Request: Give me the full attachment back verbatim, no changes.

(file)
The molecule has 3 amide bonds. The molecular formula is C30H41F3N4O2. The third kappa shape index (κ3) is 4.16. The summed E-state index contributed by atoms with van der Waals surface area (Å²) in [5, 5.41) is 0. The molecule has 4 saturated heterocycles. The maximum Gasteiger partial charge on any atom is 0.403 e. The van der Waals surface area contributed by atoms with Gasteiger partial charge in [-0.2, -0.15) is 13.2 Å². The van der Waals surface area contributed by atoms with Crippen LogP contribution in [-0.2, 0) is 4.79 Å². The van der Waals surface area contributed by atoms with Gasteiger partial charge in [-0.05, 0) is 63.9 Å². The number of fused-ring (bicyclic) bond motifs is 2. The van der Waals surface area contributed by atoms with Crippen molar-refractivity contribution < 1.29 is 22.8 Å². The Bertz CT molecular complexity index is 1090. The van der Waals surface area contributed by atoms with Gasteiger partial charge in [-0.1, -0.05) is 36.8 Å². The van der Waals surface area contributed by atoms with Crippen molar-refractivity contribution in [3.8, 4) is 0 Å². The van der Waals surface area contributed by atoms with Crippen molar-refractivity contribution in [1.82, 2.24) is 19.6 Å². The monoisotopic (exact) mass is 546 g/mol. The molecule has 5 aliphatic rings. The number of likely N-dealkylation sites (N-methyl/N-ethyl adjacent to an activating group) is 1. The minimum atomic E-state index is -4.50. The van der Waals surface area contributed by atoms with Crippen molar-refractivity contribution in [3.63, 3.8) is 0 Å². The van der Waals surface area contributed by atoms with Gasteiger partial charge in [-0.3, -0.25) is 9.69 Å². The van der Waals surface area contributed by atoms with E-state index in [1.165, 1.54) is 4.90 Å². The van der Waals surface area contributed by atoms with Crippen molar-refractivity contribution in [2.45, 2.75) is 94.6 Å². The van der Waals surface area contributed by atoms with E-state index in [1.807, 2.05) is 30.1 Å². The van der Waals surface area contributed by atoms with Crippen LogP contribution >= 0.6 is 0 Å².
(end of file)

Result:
The molecule has 3 amide bonds. The molecular formula is C30H41F3N4O2. The third kappa shape index (κ3) is 4.16. The summed E-state index contributed by atoms with van der Waals surface area (Å²) in [5, 5.41) is 0. The molecule has 4 saturated heterocycles. The maximum Gasteiger partial charge on any atom is 0.403 e. The van der Waals surface area contributed by atoms with Gasteiger partial charge in [-0.2, -0.15) is 13.2 Å². The van der Waals surface area contributed by atoms with Crippen LogP contribution in [-0.2, 0) is 4.79 Å². The van der Waals surface area contributed by atoms with Gasteiger partial charge in [-0.05, 0) is 63.9 Å². The number of fused-ring (bicyclic) bond motifs is 2. The van der Waals surface area contributed by atoms with Crippen molar-refractivity contribution < 1.29 is 22.8 Å². The Bertz CT molecular complexity index is 1090. The van der Waals surface area contributed by atoms with Gasteiger partial charge in [-0.1, -0.05) is 36.8 Å². The van der Waals surface area contributed by atoms with Crippen molar-refractivity contribution in [3.8, 4) is 0 Å². The van der Waals surface area contributed by atoms with Crippen molar-refractivity contribution in [1.82, 2.24) is 19.6 Å². The monoisotopic (exact) mass is 546 g/mol. The molecule has 5 aliphatic rings. The number of likely N-dealkylation sites (N-methyl/N-ethyl adjacent to an activating group) is 1. The minimum atomic E-state index is -4.50. The van der Waals surface area contributed by atoms with Crippen molar-refractivity contribution in [3.63, 3.8) is 0 Å². The van der Waals surface area contributed by atoms with Gasteiger partial charge in [-0.3, -0.25) is 9.69 Å². The van der Waals surface area contributed by atoms with E-state index in [1.165, 1.54) is 4.90 Å². The van der Waals surface area contributed by atoms with Crippen molar-refractivity contribution in [2.45, 2.75) is 94.6 Å². The van der Waals surface area contributed by atoms with E-state index in [1.807, 2.05) is 30.1 Å². The van der Waals surface area contributed by atoms with Crippen LogP contribution >= 0.6 is 0 Å².